The Fuyu Persimmons that we get from our favorite farms are always tree-ripe and great for eating out of hand.  Although most Fuyus look the same, there are always subtle differences in flavor, so our produce crew loves to taste and compare the Fuyus from different farms; this year the Fuyus from the Bi-Rite Family Farm in Placerville are the front runner for best flavor, but the season isn’t over yet….

Hachiya Persimmons are similar in flavor to Fuyus, but usually sweeter and completely different in texture. Hachiyas are ready to eat when the texture of the flesh is soft like pudding; they’re a great piece of fruit for pudding or persimmon cake.  Hachiyas are harvested firm and usually take up to two weeks to ripen, so we take it upon ourselves to ripen them up for our guests.

Apple Pie Time! DeVoto Gardens in Sebastopol is just finishing up the harvest and their availability is starting to dwindle.  Stan did promise us that he’ll have plenty of their fresh picked Rome apples for Thanksgiving week, which are great for pies.   Hidden Star Orchard in Linden just started bringing us beautiful Pink Ladies, and we have a good supply of their Fuji and Granny Smiths.  Late season apple varieties form the Northwest are about to start up, so keep an eye out for more unique apples.

Frog Hollow Farm in Brentwood always has the best pears for fruit platters and desserts.  The Warren Pear is perfect for a fruit platter,  its silky smooth flesh and sweet flavor always a treat.  The Bosc Pear is probably the best cooking pear from Frog Hollow and has good sugar even when firm.

Last year we started a new farm-direct relationship with Vincent Family Cranberries in Oregon.  They’re a small family farm that dry-harvests extra-sweet cranberries for both the fresh berry market and their own bottled cranberry juice.  Cranberries are one of the crops that have been taken over by large companies like Ocean Spray, and it’s really challenging to know exactly where the cranberries we consume come from.  The Vincent Family is one of the only farms in America that actually makes juice from the berries they grow. Most cranberry juices are made with berries that are sourced from growers throughout the country.  This Holiday season we will have two Vincent Cranberry juice blends: Cranberry/Blueberry and Cranberry/Agave Nectar, both which have a mild-sweetness and are perfect for cocktails.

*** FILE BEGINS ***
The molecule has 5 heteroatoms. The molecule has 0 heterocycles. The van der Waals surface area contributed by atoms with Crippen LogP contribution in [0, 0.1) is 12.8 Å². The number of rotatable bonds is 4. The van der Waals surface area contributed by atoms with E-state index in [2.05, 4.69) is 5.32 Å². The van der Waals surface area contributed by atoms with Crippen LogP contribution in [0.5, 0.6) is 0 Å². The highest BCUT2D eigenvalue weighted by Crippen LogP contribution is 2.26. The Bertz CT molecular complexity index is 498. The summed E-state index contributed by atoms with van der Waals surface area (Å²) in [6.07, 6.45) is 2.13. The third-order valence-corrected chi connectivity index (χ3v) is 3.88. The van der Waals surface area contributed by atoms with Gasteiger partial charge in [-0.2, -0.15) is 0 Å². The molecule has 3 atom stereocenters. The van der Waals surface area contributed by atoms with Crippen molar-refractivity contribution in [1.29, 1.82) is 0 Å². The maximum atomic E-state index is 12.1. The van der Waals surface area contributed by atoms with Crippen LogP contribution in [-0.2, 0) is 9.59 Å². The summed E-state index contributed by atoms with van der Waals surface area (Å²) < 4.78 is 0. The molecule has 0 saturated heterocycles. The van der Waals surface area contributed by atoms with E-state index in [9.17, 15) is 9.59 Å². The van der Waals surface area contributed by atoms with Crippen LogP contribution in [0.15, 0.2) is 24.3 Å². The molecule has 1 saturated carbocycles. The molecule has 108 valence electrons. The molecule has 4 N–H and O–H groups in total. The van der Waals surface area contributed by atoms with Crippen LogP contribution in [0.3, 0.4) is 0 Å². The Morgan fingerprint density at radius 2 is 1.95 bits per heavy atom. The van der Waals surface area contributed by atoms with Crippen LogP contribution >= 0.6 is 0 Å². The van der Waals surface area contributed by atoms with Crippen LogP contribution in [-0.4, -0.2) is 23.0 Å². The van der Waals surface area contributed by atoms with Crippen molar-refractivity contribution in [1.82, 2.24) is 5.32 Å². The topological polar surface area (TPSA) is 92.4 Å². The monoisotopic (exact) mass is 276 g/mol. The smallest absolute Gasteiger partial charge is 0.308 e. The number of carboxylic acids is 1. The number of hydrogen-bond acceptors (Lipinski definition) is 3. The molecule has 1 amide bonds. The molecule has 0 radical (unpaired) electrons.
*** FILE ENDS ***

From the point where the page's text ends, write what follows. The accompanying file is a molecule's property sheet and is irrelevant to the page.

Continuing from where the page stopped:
We’re waiting patiently for the start of local citrus season!  Usually the first citrus is the Satsuma Mandarin from Side Hill Citrus in the foothills of the Sierra Nevadas.  This easy peeling, seedless mandarin offers the perfect balance between sweet/tart and kids love them.

The Veggie Scene

Yams are often mistaken for orange-fleshed sweet potatoes, but they’re not even related to the sweet potato. Instead, yams are thick, white tubers with a lot less flavor than sweet potatoes, and are rarely available in the United States.  Sweet potatoes originated in South America and over a dozen varieties are cultivated for the marketplace.  This year we’ll be highlighting several varieties of sweet potatoes from Doreva Farms in Livingston, including the dark red-skinned Red Garnet, along with the light skinned Hannah Sweets. All of these sweet potatoes offer classic flavor and texture; don’t be afraid to cook them up together.

Brussels Sprouts are one of the more challenging crops to grow organically, as they’re very susceptible to pests and take a lot of labor to harvest and clean.  We’ll be getting over 400 lbs. of organic brussel sprouts from Rondoni Farm in Santa Cruz.

At the Bi-Rite Farm in Sonoma, we’re tending to our baby lettuce and chicory crops on a daily basis to assure that they’re perfect for Thanksgiving week.  Escarole, the least bitter of the endive family, has leaves that are very tender and sometimes a bit crunchy. Escarole is perfect in a salad and really delicious when braised or added to soup.

Yes, we still have local dry farmed tomatoes from Dirty Girl Farm in Santa Cruz County!  The flavor is awesome and hopefully the rain that’s falling as I write this won’t end the harvest. Come on, sun!

Last but not least, everyone’s favorite cold weather veggie: winter squash! Full Belly Farm has been harvesting all kinds of perfectly ripe winter squash.  The Delicatas have been so yummy and roast up great, skin and all.  Butternut squash is plentiful and our kitchen’s been all over them, making their butternut and apple soup.  The Acorn, Kabocha, Spaghetti and Red Kuri Squashes are all yummy and very versatile. We also have some locally grown heirloom pumpkins like the Cinderella and the Musquee De Provence. These beautiful pumpkins can be used as decoration, then roasted up and turned into a delicious soup.